Rare plan of Philippsburg
By FOURDRINIER, Paul; Anonymous , 1734

A View and Prospect of the Important Fortress of Philipsbourgh as it stood when besieg’d by the French Army the 3.d of June 1734 and deliver’d up by Capitulation the 18 of July following…

Europe Germany
  • Author: FOURDRINIER, Paul; Anonymous
  • Publication place: London
  • Publisher: Paul Fourdrinier
  • Publication date: 1734.
  • Physical description: Engraved map, good condition; single letterpress folio sheet, good condition
  • Dimensions: 280 by 375mm. (11 by 14.75 inches).
  • Inventory reference: 11339


Paul Fourdrinier (1698-1758) was a French Huguenot refugee who settled in London in about 1718; there he found employment as an engraver, map- and printseller and publisher.

The disputed succession to the Polish throne, with France supporting one claimant and Austria supporting the other, gave the French the opportunity to attack Austrian possessions along their border in 1733. In 1734 a French army laid siege to Philippsburg. Aware that an attack was imminent, the garrison commander, Gottfried Ernst von Wuttgenau, appointed in December 1733, did much to improve the defences, but his limited resources, both in terms of manpower and ammunition, left him in a precarious position. The siege began on 26th May; the French methodically began constructing siege-works and by the middle of July had pierced the outer defences. With no hope of being relieved, Wuttgenau surrendered on the 18th.

Fourdrinier’s plan was advertised in the Daily Courant (issue 5797 [sic]) for 1st November 1734 as “This Day is publish’d (Price One Shilling.) …” with the comment “… Curiously engraved upon a large Copper Plate from an Original Draught taken upon the Spot, and transmitted from Frankfort to the Court of Great Britain. …”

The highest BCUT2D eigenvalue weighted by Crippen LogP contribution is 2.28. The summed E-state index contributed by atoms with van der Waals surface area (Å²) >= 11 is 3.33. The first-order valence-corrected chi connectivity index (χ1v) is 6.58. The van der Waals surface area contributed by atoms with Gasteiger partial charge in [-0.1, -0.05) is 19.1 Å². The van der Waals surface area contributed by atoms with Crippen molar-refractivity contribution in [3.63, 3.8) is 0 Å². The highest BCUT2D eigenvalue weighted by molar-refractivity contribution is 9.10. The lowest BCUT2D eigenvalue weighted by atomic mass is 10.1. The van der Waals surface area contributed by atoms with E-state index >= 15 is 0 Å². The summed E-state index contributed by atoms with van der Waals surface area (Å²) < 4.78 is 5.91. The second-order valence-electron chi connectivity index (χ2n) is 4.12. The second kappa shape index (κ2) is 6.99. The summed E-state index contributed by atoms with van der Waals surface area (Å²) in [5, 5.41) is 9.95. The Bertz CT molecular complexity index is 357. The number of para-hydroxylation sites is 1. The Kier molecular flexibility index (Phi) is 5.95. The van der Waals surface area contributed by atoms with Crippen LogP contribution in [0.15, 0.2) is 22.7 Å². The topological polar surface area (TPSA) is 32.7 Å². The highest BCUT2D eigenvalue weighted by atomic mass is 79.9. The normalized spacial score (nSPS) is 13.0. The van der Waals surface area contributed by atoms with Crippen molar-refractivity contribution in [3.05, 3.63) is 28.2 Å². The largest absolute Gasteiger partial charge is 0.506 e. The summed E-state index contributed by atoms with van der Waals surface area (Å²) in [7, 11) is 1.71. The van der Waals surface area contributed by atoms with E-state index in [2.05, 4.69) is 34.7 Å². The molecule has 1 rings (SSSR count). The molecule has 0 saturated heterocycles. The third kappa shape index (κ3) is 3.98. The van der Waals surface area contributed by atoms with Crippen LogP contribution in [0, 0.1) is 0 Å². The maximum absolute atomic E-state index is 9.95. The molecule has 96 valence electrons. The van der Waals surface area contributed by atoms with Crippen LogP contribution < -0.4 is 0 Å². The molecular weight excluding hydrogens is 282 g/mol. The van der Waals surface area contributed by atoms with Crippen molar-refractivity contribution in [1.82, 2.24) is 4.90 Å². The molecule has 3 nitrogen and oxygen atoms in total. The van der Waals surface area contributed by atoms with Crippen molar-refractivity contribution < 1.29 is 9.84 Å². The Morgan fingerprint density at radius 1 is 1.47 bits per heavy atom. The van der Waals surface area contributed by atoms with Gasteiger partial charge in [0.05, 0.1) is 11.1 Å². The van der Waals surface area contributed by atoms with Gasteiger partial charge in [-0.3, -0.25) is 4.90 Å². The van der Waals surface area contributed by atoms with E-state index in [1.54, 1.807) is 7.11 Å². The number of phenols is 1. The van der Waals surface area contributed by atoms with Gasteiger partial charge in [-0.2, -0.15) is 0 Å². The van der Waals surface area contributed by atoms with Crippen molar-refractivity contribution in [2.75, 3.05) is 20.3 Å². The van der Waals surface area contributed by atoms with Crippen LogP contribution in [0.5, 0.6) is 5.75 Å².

The single-sheet of letterpress text, issued as a companion to a plan of the siege of Philipsburg, was printed by James Roberts, John Senex, Samuel Harding, John Brindley and James Stagg in London in 1734. In the London Evening Post (issue 1029) for 22nd – 25th June, 1734, the partners listed above promised,
“… Next Monday [1st July] will be publish’d, in the same Manner, and at the same Price, The Town and Fortifications of Philipsbourg, with the French Attacks, together with a printed Account of the Siege.”

However, it was only in issue 1035, for 4th – 6th July, that they announced:
“This Day is published, (Price One Shilling) THE PLAN of the Town and Fortifications of Philipsbourg, together with the French Attacks; and with it shall be given a printed Sheet, containing an Account of the Siege Day by Day, from the opening of the Trenches to the taking of the Hornwork; with References to the Plan. …”.

Both plan and text are rare; ESTC records only a single copy of the text-sheet, in the Huntingdon Library (without the map) and no exemplar of the map. Indeed, the only exemplar of the map encountered (complete with the letterpress page, in this setting) was also previously in the Macclesfield Library at Shirburn, and sold at Sotheby’s (Macclesfield Library Part Nine: Voyages, Travel and Atlases, 15th March 2007, lot 4153), as part of a composite atlas of battle plans and the like.


  1. Unrecorded in ESTC
  2. unrecorded in COPAC
  3. not traced in KVK
  4. no other exemplar located. COPAC and ESTC N31335 record one location only for the letterpress text.

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